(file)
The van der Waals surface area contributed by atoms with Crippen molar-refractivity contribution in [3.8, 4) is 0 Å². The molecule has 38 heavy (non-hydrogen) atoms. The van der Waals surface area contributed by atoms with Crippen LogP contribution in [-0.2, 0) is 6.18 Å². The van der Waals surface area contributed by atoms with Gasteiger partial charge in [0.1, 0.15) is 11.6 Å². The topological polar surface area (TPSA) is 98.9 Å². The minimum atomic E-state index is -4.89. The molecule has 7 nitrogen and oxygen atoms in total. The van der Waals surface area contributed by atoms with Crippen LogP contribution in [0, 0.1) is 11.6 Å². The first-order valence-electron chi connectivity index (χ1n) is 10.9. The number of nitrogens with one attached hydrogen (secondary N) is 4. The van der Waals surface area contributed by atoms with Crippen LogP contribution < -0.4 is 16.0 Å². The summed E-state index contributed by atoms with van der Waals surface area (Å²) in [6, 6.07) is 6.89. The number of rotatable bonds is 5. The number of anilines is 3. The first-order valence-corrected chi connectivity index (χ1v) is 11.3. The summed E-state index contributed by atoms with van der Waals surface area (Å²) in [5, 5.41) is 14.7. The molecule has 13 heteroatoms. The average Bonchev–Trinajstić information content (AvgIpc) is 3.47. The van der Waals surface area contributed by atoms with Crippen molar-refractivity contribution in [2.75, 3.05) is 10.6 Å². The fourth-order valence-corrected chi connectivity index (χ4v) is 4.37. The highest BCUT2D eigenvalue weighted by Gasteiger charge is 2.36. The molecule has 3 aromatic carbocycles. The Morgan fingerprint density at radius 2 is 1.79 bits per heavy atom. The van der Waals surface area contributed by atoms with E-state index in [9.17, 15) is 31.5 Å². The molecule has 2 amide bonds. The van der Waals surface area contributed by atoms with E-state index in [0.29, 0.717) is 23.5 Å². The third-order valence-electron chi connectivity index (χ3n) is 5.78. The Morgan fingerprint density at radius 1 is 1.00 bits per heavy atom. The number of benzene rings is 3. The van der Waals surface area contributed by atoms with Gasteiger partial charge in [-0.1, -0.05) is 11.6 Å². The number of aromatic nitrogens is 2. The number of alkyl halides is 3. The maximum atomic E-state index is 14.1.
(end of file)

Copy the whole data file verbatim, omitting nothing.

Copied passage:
The van der Waals surface area contributed by atoms with Crippen molar-refractivity contribution in [3.8, 4) is 0 Å². The molecule has 38 heavy (non-hydrogen) atoms. The van der Waals surface area contributed by atoms with Crippen LogP contribution in [-0.2, 0) is 6.18 Å². The van der Waals surface area contributed by atoms with Gasteiger partial charge in [0.1, 0.15) is 11.6 Å². The topological polar surface area (TPSA) is 98.9 Å². The minimum atomic E-state index is -4.89. The molecule has 7 nitrogen and oxygen atoms in total. The van der Waals surface area contributed by atoms with Crippen LogP contribution in [0, 0.1) is 11.6 Å². The first-order valence-electron chi connectivity index (χ1n) is 10.9. The number of nitrogens with one attached hydrogen (secondary N) is 4. The van der Waals surface area contributed by atoms with Crippen LogP contribution < -0.4 is 16.0 Å². The summed E-state index contributed by atoms with van der Waals surface area (Å²) in [6, 6.07) is 6.89. The number of rotatable bonds is 5. The number of anilines is 3. The first-order valence-corrected chi connectivity index (χ1v) is 11.3. The summed E-state index contributed by atoms with van der Waals surface area (Å²) in [5, 5.41) is 14.7. The molecule has 13 heteroatoms. The average Bonchev–Trinajstić information content (AvgIpc) is 3.47. The van der Waals surface area contributed by atoms with Crippen molar-refractivity contribution in [2.75, 3.05) is 10.6 Å². The fourth-order valence-corrected chi connectivity index (χ4v) is 4.37. The highest BCUT2D eigenvalue weighted by Gasteiger charge is 2.36. The molecule has 3 aromatic carbocycles. The Morgan fingerprint density at radius 2 is 1.79 bits per heavy atom. The van der Waals surface area contributed by atoms with E-state index in [9.17, 15) is 31.5 Å². The molecule has 2 amide bonds. The van der Waals surface area contributed by atoms with E-state index in [0.29, 0.717) is 23.5 Å². The third-order valence-electron chi connectivity index (χ3n) is 5.78. The Morgan fingerprint density at radius 1 is 1.00 bits per heavy atom. The number of benzene rings is 3. The van der Waals surface area contributed by atoms with Gasteiger partial charge in [-0.1, -0.05) is 11.6 Å². The number of aromatic nitrogens is 2. The number of alkyl halides is 3. The maximum atomic E-state index is 14.1.